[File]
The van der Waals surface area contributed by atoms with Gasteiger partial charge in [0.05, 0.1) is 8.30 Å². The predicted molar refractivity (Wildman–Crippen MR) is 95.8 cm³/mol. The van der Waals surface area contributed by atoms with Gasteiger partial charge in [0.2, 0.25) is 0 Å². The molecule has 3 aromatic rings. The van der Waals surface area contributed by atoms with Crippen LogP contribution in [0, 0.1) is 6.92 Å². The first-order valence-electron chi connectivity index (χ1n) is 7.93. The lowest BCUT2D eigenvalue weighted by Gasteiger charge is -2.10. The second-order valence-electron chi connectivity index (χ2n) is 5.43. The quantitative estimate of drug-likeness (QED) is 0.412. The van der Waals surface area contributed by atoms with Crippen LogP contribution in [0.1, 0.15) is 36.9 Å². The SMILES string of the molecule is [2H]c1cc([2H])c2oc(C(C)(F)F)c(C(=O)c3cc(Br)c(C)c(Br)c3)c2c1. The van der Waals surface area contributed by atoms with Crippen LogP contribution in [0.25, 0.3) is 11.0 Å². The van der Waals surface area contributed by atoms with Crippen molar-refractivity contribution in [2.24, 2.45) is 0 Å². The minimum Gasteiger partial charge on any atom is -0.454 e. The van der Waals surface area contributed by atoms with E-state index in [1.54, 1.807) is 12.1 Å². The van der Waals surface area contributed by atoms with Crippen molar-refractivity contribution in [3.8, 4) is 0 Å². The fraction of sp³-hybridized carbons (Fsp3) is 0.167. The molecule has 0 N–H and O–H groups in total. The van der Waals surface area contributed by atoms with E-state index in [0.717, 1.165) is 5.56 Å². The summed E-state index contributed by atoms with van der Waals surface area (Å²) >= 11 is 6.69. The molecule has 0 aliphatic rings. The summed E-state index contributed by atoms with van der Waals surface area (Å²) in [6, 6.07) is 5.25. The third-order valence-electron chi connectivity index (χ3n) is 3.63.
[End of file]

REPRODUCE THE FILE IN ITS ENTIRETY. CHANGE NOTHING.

The van der Waals surface area contributed by atoms with Gasteiger partial charge in [0.05, 0.1) is 8.30 Å². The predicted molar refractivity (Wildman–Crippen MR) is 95.8 cm³/mol. The van der Waals surface area contributed by atoms with Gasteiger partial charge in [0.2, 0.25) is 0 Å². The molecule has 3 aromatic rings. The van der Waals surface area contributed by atoms with Crippen LogP contribution in [0, 0.1) is 6.92 Å². The first-order valence-electron chi connectivity index (χ1n) is 7.93. The lowest BCUT2D eigenvalue weighted by Gasteiger charge is -2.10. The second-order valence-electron chi connectivity index (χ2n) is 5.43. The quantitative estimate of drug-likeness (QED) is 0.412. The van der Waals surface area contributed by atoms with Crippen LogP contribution in [0.1, 0.15) is 36.9 Å². The SMILES string of the molecule is [2H]c1cc([2H])c2oc(C(C)(F)F)c(C(=O)c3cc(Br)c(C)c(Br)c3)c2c1. The van der Waals surface area contributed by atoms with Crippen LogP contribution in [0.25, 0.3) is 11.0 Å². The van der Waals surface area contributed by atoms with Crippen molar-refractivity contribution in [2.24, 2.45) is 0 Å². The minimum Gasteiger partial charge on any atom is -0.454 e. The van der Waals surface area contributed by atoms with E-state index in [1.54, 1.807) is 12.1 Å². The van der Waals surface area contributed by atoms with Crippen molar-refractivity contribution in [3.8, 4) is 0 Å². The fraction of sp³-hybridized carbons (Fsp3) is 0.167. The molecule has 0 N–H and O–H groups in total. The van der Waals surface area contributed by atoms with E-state index in [0.717, 1.165) is 5.56 Å². The summed E-state index contributed by atoms with van der Waals surface area (Å²) >= 11 is 6.69. The molecule has 0 aliphatic rings. The summed E-state index contributed by atoms with van der Waals surface area (Å²) in [6, 6.07) is 5.25. The third-order valence-electron chi connectivity index (χ3n) is 3.63.